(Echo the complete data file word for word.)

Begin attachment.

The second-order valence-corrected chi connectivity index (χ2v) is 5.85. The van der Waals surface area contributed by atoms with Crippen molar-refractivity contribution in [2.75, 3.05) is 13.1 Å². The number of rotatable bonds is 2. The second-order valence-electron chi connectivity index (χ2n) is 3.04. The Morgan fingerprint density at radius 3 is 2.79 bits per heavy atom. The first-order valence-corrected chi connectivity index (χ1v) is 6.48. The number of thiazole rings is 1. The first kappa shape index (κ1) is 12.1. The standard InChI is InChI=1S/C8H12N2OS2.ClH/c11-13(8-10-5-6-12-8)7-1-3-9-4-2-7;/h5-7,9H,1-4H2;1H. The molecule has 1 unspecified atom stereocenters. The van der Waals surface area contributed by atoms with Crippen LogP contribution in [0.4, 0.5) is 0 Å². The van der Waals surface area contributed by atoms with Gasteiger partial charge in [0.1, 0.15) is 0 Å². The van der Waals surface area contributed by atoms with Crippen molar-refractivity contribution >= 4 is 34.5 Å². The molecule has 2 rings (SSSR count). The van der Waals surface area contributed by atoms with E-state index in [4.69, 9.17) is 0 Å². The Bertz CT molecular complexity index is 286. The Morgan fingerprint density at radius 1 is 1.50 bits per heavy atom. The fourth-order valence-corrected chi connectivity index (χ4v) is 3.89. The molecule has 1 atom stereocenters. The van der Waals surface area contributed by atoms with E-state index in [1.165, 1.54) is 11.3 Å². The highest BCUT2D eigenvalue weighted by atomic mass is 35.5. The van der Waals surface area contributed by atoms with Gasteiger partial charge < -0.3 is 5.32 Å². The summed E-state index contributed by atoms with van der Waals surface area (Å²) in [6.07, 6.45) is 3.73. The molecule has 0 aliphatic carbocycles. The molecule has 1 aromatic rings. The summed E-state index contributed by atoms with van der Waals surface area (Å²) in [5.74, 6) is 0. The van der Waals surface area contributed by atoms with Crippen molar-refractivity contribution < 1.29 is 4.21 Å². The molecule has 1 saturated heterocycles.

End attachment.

The second-order valence-corrected chi connectivity index (χ2v) is 5.85. The van der Waals surface area contributed by atoms with Crippen molar-refractivity contribution in [2.75, 3.05) is 13.1 Å². The number of rotatable bonds is 2. The second-order valence-electron chi connectivity index (χ2n) is 3.04. The Morgan fingerprint density at radius 3 is 2.79 bits per heavy atom. The first-order valence-corrected chi connectivity index (χ1v) is 6.48. The number of thiazole rings is 1. The first kappa shape index (κ1) is 12.1. The standard InChI is InChI=1S/C8H12N2OS2.ClH/c11-13(8-10-5-6-12-8)7-1-3-9-4-2-7;/h5-7,9H,1-4H2;1H. The molecule has 1 unspecified atom stereocenters. The van der Waals surface area contributed by atoms with Crippen LogP contribution in [0.4, 0.5) is 0 Å². The van der Waals surface area contributed by atoms with Gasteiger partial charge in [0.1, 0.15) is 0 Å². The van der Waals surface area contributed by atoms with Crippen molar-refractivity contribution >= 4 is 34.5 Å². The molecule has 2 rings (SSSR count). The van der Waals surface area contributed by atoms with E-state index in [4.69, 9.17) is 0 Å². The Bertz CT molecular complexity index is 286. The Morgan fingerprint density at radius 1 is 1.50 bits per heavy atom. The fourth-order valence-corrected chi connectivity index (χ4v) is 3.89. The molecule has 1 atom stereocenters. The van der Waals surface area contributed by atoms with E-state index in [1.165, 1.54) is 11.3 Å². The highest BCUT2D eigenvalue weighted by atomic mass is 35.5. The van der Waals surface area contributed by atoms with Gasteiger partial charge < -0.3 is 5.32 Å². The summed E-state index contributed by atoms with van der Waals surface area (Å²) in [6.07, 6.45) is 3.73. The molecule has 0 aliphatic carbocycles. The molecule has 1 aromatic rings. The summed E-state index contributed by atoms with van der Waals surface area (Å²) in [5.74, 6) is 0. The van der Waals surface area contributed by atoms with Crippen molar-refractivity contribution < 1.29 is 4.21 Å². The molecule has 1 saturated heterocycles.